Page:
Sen. Bernie Sanders (I–Vt.) claimed a narrow victory in the New Hampshire Democratic presidential primary Tuesday night, cementing the 78-year-old democratic socialist's status as the de facto frontrunner for the party's nomination. It's a big victory for Sanders—and a pivotal moment in the Democratic Party's hard left turn toward socialism.
South Bend, Indiana, Mayor Pete Buttigieg was close on his heels, and Sen. Amy Klobuchar (D–Minn.) was expected to finish a respectable third. Meanwhile, Sen. Elizabeth Warren (D–Mass.) and former Vice President Joe Biden suffered complete collapses, though neither gave any indication that they would drop out. Indeed, for the time being, this is a relatively competitive five-way race.
New Hampshire uses proportional voting, meaning that its 24 delegates would be split fairly evenly among the top three finishers: 9 for Sanders, 9 for Buttigieg, and 6 for Klobuchar.
Still, there's no denying that Sanders is now the most likely eventual nominee. He has a large and steady base of support, and Warren is not currently a significant threat for the arch-progressive vote.
The moderate lane, on the other hand, is quite crowded. Biden is hoping to rebound in the upcoming South Carolina primary, where he polls well with the state's significant number of black voters. But the former vice president will eventually have to contend with former New York City Mayor Mike Bloomberg, who has a nearly unlimited pile of money to spend on campaign advertising.
In his remarks, Buttigieg congratulated Sanders on his "strong showing."
"I admired Sen. Sanders when I was a student," said Buttigieg. "I respect him greatly to this day."
The Sanders surge, though, is understandably concerning to the more moderate members of the Democratic coalition.
"The significance of Sanders's standing in the race goes far beyond the next round of primaries," wrote The Atlantic's Russell Berman. "In the modern history of American politics, no candidate so firmly planted on the left has been so well positioned to capture the nomination of the Democratic Party."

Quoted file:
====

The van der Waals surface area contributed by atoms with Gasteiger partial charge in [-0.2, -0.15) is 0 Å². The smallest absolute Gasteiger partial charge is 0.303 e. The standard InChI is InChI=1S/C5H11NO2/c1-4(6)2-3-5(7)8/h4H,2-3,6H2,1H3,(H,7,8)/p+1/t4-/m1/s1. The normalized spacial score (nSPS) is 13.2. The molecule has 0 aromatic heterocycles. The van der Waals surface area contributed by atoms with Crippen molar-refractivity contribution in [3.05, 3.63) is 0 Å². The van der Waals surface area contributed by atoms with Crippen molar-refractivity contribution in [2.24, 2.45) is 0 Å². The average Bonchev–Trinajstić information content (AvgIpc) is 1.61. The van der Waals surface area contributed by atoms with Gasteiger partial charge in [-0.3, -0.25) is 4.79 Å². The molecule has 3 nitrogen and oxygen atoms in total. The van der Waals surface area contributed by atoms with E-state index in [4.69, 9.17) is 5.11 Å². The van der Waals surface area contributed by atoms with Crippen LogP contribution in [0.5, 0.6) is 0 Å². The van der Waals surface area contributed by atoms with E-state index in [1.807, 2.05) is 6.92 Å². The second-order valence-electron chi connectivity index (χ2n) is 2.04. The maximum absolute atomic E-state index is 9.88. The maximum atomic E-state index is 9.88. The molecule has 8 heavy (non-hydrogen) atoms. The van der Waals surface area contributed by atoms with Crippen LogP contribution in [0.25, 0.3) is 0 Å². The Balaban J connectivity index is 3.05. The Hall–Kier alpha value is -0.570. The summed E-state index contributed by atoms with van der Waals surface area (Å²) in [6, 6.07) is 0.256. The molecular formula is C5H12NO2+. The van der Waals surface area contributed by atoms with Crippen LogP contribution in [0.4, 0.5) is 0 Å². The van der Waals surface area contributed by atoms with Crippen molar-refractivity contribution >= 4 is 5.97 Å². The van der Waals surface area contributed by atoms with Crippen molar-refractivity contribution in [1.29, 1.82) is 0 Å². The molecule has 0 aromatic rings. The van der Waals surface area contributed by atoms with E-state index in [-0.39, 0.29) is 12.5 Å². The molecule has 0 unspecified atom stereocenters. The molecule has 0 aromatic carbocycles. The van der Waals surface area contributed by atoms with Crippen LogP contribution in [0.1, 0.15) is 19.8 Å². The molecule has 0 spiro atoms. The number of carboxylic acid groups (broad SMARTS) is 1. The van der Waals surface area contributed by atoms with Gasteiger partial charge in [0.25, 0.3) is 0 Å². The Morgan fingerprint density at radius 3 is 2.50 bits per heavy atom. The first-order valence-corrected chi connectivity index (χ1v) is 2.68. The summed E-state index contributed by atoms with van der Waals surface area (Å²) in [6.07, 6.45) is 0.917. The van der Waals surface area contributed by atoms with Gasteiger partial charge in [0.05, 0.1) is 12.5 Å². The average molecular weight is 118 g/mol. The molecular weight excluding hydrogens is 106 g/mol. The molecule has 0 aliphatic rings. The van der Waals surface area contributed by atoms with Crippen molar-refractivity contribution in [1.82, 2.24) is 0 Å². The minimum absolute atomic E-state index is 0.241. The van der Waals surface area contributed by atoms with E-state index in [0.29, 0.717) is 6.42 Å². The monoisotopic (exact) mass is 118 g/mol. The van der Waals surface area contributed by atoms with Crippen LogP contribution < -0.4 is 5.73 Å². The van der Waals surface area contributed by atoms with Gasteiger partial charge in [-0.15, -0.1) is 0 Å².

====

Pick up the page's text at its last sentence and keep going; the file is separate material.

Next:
New York magazine's Jonathan Chait lamented that Biden's anemic performance had crippled the chances of any mainstream Democrat and handed the nomination to a comparatively weak nominee.
"If not for Biden, a mainstream liberal Democrat might well have begun to consolidate support of a party establishment that is not looking for a candidate who will embrace wildly unpopular policies and a wildly unpopular socialist label while emphasizing transformative economic change in the midst of the best economy in a generation," wrote Chait. "Incredibly, the sheer disarray of [Sanders'] opposition has made him the favorite."
Whether Sanders' support for fundamental changes to the economy and self-avowed socialism will actually render him a weak general election candidate remains to be seen. Socialism is broadly popular with younger voters. And in any case, there's some evidence that Sanders himself is popular with precisely the kind of independent, working-class, swing-state voters who handed the election to Donald Trump in 2016.
"This victory here is the beginning of the end for Donald Trump," Sanders said in his speech tonight. It might also be the beginning of the end for moderate Democrats' 2020 aspirations. At present, the party belongs to the democratic socialist from Vermont.